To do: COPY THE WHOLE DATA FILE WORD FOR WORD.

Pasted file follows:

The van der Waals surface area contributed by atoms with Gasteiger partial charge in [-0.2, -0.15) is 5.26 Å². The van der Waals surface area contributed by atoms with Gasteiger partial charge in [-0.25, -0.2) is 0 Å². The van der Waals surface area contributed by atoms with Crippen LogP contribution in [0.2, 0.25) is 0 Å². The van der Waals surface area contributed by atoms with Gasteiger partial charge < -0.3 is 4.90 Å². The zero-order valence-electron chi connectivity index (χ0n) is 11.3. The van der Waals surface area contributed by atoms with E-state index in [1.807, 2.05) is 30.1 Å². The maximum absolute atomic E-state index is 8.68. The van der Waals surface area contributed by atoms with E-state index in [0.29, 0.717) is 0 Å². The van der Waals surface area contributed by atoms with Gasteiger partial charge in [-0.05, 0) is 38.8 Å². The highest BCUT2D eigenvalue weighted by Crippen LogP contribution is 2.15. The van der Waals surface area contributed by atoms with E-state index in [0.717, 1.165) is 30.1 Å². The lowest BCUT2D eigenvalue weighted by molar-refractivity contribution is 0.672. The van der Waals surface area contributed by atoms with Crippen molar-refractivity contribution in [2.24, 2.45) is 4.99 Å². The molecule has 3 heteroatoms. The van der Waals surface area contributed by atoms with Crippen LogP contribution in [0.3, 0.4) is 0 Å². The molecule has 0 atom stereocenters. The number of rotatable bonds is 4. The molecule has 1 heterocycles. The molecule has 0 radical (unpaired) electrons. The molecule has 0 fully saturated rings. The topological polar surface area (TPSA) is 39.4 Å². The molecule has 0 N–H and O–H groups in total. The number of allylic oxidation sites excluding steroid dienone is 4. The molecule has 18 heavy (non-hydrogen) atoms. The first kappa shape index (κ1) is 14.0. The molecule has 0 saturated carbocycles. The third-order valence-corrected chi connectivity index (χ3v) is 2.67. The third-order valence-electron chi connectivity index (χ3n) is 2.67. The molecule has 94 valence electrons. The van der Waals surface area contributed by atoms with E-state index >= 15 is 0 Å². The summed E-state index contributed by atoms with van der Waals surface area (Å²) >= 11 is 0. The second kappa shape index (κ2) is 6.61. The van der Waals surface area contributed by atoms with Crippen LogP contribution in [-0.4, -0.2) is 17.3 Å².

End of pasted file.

The van der Waals surface area contributed by atoms with Gasteiger partial charge in [-0.2, -0.15) is 5.26 Å². The van der Waals surface area contributed by atoms with Gasteiger partial charge in [-0.25, -0.2) is 0 Å². The van der Waals surface area contributed by atoms with Crippen LogP contribution in [0.2, 0.25) is 0 Å². The van der Waals surface area contributed by atoms with Gasteiger partial charge < -0.3 is 4.90 Å². The zero-order valence-electron chi connectivity index (χ0n) is 11.3. The van der Waals surface area contributed by atoms with E-state index in [1.807, 2.05) is 30.1 Å². The maximum absolute atomic E-state index is 8.68. The van der Waals surface area contributed by atoms with E-state index in [0.29, 0.717) is 0 Å². The van der Waals surface area contributed by atoms with Gasteiger partial charge in [-0.05, 0) is 38.8 Å². The highest BCUT2D eigenvalue weighted by Crippen LogP contribution is 2.15. The van der Waals surface area contributed by atoms with E-state index in [0.717, 1.165) is 30.1 Å². The lowest BCUT2D eigenvalue weighted by molar-refractivity contribution is 0.672. The van der Waals surface area contributed by atoms with Crippen molar-refractivity contribution in [2.24, 2.45) is 4.99 Å². The molecule has 3 heteroatoms. The van der Waals surface area contributed by atoms with Crippen LogP contribution in [0.3, 0.4) is 0 Å². The molecule has 0 atom stereocenters. The number of rotatable bonds is 4. The molecule has 1 heterocycles. The molecule has 0 radical (unpaired) electrons. The molecule has 0 fully saturated rings. The topological polar surface area (TPSA) is 39.4 Å². The molecule has 0 N–H and O–H groups in total. The number of allylic oxidation sites excluding steroid dienone is 4. The molecule has 18 heavy (non-hydrogen) atoms. The first kappa shape index (κ1) is 14.0. The molecule has 0 saturated carbocycles. The third-order valence-corrected chi connectivity index (χ3v) is 2.67. The third-order valence-electron chi connectivity index (χ3n) is 2.67. The molecule has 94 valence electrons. The van der Waals surface area contributed by atoms with E-state index >= 15 is 0 Å². The summed E-state index contributed by atoms with van der Waals surface area (Å²) >= 11 is 0. The second kappa shape index (κ2) is 6.61. The van der Waals surface area contributed by atoms with Crippen LogP contribution in [-0.4, -0.2) is 17.3 Å².